Joseph Curl wrote movingly of the pain of watching loved ones suffer ("The politics of death and dying," Web, July 20). The desire to lessen the pain of a loved one is universal. It compels us to support hospice and palliative care ministries such as Calvary Hospital in New York and the Little Sisters of the Poor, who care for those at the end of their lives with compassion and dignity. Under such dedicated care, the mind is engaged, the heart is healed, the pain is managed and the patient is treated with dignity until his last breath.
In the current debate over assisted suicide in England, Theo Boer, a former supporter of its legalization warns: "Don't go there. Once the genie is out of the bottle, it is not likely to ever go back in again." Based on "twelve years of experience," he wonders if assisted suicide's legality has created "an invitation to see assisted suicide and euthanasia as a normality instead of a last resort."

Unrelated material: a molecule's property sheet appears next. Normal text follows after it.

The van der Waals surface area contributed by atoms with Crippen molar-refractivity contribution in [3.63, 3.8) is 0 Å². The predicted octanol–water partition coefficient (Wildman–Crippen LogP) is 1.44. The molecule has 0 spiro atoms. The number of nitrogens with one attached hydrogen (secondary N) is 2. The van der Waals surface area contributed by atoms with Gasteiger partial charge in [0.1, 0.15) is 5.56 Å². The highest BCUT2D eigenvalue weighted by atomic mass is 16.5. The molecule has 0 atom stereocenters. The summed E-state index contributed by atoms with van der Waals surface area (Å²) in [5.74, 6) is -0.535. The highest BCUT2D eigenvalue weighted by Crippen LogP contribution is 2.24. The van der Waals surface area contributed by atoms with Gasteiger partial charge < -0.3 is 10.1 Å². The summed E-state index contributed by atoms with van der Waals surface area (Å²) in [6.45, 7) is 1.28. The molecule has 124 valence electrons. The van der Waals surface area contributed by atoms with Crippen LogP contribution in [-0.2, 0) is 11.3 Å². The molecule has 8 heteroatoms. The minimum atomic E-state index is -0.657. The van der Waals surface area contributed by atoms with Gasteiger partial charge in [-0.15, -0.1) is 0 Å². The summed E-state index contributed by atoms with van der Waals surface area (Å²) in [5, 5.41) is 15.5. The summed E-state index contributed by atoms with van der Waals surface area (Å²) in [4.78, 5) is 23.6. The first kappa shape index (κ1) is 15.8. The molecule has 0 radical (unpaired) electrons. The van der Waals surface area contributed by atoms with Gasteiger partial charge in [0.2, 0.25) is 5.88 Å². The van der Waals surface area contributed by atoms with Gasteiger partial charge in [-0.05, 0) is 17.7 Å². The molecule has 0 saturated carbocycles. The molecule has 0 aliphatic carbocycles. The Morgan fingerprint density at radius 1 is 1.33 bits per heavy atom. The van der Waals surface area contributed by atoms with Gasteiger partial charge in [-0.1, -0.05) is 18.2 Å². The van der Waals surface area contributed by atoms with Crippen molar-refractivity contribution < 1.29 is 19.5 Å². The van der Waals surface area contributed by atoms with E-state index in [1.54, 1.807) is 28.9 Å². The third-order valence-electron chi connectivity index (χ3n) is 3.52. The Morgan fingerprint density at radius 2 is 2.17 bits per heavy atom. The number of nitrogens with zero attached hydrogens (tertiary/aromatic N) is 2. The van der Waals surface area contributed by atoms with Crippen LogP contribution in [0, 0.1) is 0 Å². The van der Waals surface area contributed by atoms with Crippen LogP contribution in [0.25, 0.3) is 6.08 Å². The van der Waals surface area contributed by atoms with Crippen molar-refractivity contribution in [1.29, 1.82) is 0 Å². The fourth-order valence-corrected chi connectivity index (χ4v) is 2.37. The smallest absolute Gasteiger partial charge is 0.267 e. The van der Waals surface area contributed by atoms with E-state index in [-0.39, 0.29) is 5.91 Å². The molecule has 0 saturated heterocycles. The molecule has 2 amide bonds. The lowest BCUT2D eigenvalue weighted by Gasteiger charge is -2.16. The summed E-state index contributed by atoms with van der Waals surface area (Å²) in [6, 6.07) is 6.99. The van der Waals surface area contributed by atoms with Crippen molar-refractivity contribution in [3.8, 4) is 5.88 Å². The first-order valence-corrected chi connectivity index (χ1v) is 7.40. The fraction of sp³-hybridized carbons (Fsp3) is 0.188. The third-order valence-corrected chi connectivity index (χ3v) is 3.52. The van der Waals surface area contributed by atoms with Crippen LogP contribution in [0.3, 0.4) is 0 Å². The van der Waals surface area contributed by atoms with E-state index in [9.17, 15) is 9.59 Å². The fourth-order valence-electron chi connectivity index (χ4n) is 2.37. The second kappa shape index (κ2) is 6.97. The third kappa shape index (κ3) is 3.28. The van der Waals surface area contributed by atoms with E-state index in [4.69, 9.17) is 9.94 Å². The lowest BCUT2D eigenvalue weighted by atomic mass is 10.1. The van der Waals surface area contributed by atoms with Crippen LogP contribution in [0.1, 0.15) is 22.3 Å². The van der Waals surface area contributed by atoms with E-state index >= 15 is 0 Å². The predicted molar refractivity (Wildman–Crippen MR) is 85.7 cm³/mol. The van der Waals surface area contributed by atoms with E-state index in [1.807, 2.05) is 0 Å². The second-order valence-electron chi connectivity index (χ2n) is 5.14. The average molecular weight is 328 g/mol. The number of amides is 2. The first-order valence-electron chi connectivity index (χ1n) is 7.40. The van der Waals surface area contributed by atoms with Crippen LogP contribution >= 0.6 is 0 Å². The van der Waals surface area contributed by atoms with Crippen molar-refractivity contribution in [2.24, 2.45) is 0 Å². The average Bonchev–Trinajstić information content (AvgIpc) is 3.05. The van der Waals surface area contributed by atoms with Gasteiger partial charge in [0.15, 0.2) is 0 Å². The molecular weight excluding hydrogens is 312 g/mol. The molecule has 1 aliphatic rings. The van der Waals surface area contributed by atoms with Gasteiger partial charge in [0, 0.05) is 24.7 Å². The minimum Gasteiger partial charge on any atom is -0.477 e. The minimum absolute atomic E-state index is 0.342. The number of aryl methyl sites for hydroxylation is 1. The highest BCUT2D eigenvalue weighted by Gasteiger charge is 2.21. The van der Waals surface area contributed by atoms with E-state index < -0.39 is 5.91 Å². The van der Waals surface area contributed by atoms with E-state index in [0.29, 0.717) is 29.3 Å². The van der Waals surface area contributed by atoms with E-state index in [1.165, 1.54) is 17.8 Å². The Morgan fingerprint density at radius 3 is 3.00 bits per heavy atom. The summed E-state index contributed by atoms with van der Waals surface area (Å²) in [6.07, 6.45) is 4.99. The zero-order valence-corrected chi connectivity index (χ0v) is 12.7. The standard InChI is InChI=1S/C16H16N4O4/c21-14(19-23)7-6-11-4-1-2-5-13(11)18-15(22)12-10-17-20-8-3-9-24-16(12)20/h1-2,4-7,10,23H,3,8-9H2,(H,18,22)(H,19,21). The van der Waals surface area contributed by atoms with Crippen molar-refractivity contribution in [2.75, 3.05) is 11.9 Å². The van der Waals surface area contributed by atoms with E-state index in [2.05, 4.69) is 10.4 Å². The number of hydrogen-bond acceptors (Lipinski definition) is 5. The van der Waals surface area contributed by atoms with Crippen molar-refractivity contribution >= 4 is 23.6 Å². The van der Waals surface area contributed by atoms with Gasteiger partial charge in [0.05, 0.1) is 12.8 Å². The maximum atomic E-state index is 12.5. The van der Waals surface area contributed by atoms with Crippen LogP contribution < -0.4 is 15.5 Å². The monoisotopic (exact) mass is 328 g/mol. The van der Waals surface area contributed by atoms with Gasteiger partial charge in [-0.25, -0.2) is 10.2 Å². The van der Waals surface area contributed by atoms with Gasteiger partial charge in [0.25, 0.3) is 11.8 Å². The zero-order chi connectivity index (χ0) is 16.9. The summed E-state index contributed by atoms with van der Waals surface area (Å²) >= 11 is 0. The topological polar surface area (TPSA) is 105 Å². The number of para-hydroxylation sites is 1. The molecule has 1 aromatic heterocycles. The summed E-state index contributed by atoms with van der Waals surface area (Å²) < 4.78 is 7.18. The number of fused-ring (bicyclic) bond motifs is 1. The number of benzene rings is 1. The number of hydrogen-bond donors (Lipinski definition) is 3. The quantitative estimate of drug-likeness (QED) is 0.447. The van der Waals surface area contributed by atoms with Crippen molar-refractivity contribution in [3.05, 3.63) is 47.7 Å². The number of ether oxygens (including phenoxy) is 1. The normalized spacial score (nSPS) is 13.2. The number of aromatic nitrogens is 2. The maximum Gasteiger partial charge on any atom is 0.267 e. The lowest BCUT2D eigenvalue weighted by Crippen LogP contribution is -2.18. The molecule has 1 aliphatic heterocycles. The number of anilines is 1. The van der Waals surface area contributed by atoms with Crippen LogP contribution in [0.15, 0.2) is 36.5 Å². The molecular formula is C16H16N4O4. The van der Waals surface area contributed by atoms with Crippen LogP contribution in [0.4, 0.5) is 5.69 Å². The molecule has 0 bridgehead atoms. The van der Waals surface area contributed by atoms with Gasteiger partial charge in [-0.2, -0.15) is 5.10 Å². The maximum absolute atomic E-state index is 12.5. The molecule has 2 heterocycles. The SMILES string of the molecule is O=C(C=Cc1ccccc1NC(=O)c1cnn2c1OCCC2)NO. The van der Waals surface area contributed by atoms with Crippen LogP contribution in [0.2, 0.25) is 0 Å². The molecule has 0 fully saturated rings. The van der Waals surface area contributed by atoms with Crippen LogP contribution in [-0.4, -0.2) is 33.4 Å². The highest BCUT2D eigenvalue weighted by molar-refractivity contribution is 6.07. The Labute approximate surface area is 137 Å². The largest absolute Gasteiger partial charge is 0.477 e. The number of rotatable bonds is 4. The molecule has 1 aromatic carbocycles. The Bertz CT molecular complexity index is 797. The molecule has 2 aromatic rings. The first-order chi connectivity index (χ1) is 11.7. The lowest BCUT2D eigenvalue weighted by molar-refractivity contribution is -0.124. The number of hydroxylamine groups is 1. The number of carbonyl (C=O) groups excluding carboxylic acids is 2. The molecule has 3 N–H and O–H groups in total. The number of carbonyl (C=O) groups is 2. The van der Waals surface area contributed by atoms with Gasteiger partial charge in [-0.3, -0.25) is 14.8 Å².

Pope Francis has cautioned: "The gravest deprivation experienced by the aged is not the weakening of one's physical body, nor the disability that may result from this. Rather, it is the abandonment, exclusion and deprivation of love." That's where we come in — ensuring no one is left to despair. True mercy serves man until the last breath.